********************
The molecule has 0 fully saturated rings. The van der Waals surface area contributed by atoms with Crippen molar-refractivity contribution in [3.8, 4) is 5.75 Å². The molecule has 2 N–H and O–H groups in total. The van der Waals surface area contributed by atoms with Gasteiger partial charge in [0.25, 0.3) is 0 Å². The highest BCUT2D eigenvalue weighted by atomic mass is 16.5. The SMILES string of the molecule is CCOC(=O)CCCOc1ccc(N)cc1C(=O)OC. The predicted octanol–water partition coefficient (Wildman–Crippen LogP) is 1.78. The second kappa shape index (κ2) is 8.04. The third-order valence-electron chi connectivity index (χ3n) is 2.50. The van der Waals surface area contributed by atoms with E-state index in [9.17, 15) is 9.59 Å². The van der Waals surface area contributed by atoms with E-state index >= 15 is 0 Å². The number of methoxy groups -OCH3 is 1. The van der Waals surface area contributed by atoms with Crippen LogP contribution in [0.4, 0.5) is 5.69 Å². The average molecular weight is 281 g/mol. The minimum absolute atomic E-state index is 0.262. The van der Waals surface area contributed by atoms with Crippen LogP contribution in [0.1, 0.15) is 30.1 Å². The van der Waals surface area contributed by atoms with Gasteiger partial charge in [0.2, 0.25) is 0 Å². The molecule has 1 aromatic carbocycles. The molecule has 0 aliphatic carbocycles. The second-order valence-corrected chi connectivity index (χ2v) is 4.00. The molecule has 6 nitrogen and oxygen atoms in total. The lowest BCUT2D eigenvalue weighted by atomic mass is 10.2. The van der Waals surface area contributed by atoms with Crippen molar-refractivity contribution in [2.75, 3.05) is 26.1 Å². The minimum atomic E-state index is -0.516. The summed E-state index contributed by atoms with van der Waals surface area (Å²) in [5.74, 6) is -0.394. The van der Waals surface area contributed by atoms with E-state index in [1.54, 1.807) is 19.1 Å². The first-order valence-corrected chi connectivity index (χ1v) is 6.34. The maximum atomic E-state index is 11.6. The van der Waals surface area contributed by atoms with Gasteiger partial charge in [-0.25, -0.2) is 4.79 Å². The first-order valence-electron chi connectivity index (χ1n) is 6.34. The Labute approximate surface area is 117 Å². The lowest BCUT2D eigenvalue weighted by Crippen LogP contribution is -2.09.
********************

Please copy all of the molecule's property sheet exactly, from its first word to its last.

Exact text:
The molecule has 0 fully saturated rings. The van der Waals surface area contributed by atoms with Crippen molar-refractivity contribution in [3.8, 4) is 5.75 Å². The molecule has 2 N–H and O–H groups in total. The van der Waals surface area contributed by atoms with Gasteiger partial charge in [0.25, 0.3) is 0 Å². The highest BCUT2D eigenvalue weighted by atomic mass is 16.5. The SMILES string of the molecule is CCOC(=O)CCCOc1ccc(N)cc1C(=O)OC. The predicted octanol–water partition coefficient (Wildman–Crippen LogP) is 1.78. The second kappa shape index (κ2) is 8.04. The third-order valence-electron chi connectivity index (χ3n) is 2.50. The van der Waals surface area contributed by atoms with E-state index in [9.17, 15) is 9.59 Å². The van der Waals surface area contributed by atoms with E-state index >= 15 is 0 Å². The number of methoxy groups -OCH3 is 1. The van der Waals surface area contributed by atoms with Crippen LogP contribution in [0.4, 0.5) is 5.69 Å². The average molecular weight is 281 g/mol. The minimum absolute atomic E-state index is 0.262. The van der Waals surface area contributed by atoms with Crippen LogP contribution in [0.1, 0.15) is 30.1 Å². The van der Waals surface area contributed by atoms with Gasteiger partial charge in [0.2, 0.25) is 0 Å². The molecule has 1 aromatic carbocycles. The molecule has 0 aliphatic carbocycles. The second-order valence-corrected chi connectivity index (χ2v) is 4.00. The molecule has 6 nitrogen and oxygen atoms in total. The lowest BCUT2D eigenvalue weighted by atomic mass is 10.2. The van der Waals surface area contributed by atoms with Crippen molar-refractivity contribution in [2.75, 3.05) is 26.1 Å². The minimum atomic E-state index is -0.516. The summed E-state index contributed by atoms with van der Waals surface area (Å²) in [5.74, 6) is -0.394. The van der Waals surface area contributed by atoms with E-state index in [1.54, 1.807) is 19.1 Å². The first-order valence-corrected chi connectivity index (χ1v) is 6.34. The maximum atomic E-state index is 11.6. The van der Waals surface area contributed by atoms with Gasteiger partial charge in [-0.25, -0.2) is 4.79 Å². The first-order valence-electron chi connectivity index (χ1n) is 6.34. The Labute approximate surface area is 117 Å². The lowest BCUT2D eigenvalue weighted by Crippen LogP contribution is -2.09.